The Cabin in the Woods (2012) is perhaps the ultimate horror film parody, referencing dozens, possibly hundreds, of horror movies from Evil Dead to Buffy the Vampire Slayer, from Nightmare on Elm Street to Ju-On. The story is essentially that of a typical slasher film — five college students travel to a secluded cabin for a fun weekend, where they meet with unexpected horrors — but there is more going on. The five are being remotely monitored by laboratory technicians in a vast, advanced facility whose purpose is only gradually revealed. The story gleefully mocks horror film conventions even while using them very effectively to advance the increasingly complicated plot. Includes what may be the most gruesomely violent, yet funny, extended scene ever made, in which virtually every horror film threat known to cinema takes part.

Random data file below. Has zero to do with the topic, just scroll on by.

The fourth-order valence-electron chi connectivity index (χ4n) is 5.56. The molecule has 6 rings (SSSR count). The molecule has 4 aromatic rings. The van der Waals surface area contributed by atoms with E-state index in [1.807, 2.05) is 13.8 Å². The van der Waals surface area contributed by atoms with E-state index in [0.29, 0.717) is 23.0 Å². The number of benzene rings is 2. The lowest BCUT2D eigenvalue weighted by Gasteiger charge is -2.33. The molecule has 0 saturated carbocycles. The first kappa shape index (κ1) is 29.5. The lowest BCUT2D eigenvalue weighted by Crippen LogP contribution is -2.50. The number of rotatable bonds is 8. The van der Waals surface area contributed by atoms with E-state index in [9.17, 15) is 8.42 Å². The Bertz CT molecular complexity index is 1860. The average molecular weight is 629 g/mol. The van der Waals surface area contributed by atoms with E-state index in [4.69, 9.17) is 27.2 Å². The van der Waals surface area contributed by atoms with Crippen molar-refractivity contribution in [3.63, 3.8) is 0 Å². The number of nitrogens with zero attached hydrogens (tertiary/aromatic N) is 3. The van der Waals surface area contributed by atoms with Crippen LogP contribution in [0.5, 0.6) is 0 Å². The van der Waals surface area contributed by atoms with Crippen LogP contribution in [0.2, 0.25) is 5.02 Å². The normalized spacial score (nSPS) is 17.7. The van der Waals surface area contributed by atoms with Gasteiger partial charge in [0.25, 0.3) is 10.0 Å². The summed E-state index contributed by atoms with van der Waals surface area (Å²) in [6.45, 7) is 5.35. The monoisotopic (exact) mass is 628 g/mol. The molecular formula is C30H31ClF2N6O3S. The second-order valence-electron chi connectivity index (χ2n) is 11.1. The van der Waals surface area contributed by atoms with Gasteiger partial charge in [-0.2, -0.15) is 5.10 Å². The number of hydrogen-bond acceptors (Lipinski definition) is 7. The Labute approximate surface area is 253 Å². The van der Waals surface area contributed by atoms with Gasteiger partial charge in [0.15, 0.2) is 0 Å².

The Final Girls (2015) is a straightforward spoof which simultaneously laughs at slasher films, and provides a legitimate slasher film plotline. Everything from the title (referring to the customary “final girl(s)” who are the last to survive the serial killer’s attacks) to the stock characters are horror film caricatures, in a story set at a Friday the Thirteenth-style summer camp.
Zombieland (2009) is a violent and raucous comedy as well as a scary, post-zombie-apocalypse story. Meek but determined survivor Columbus (Jesse Eisenberg) joins a small team of zombie fighters (Woody Harrelson, Emma Stone) on a road trip across the newly zombie-occupied America. Features a completely goofy scene with Bill Murray as himself.
Little Shop of Horrors was a mediocre 1960 horror-comedy about a giant man-eating plant. Frank Oz’s 1986 pop musical version makes it a loopy but enjoyable success, with inspired casting such as making the lead singer of Motown group The Four Tops the voice of the deadly plant.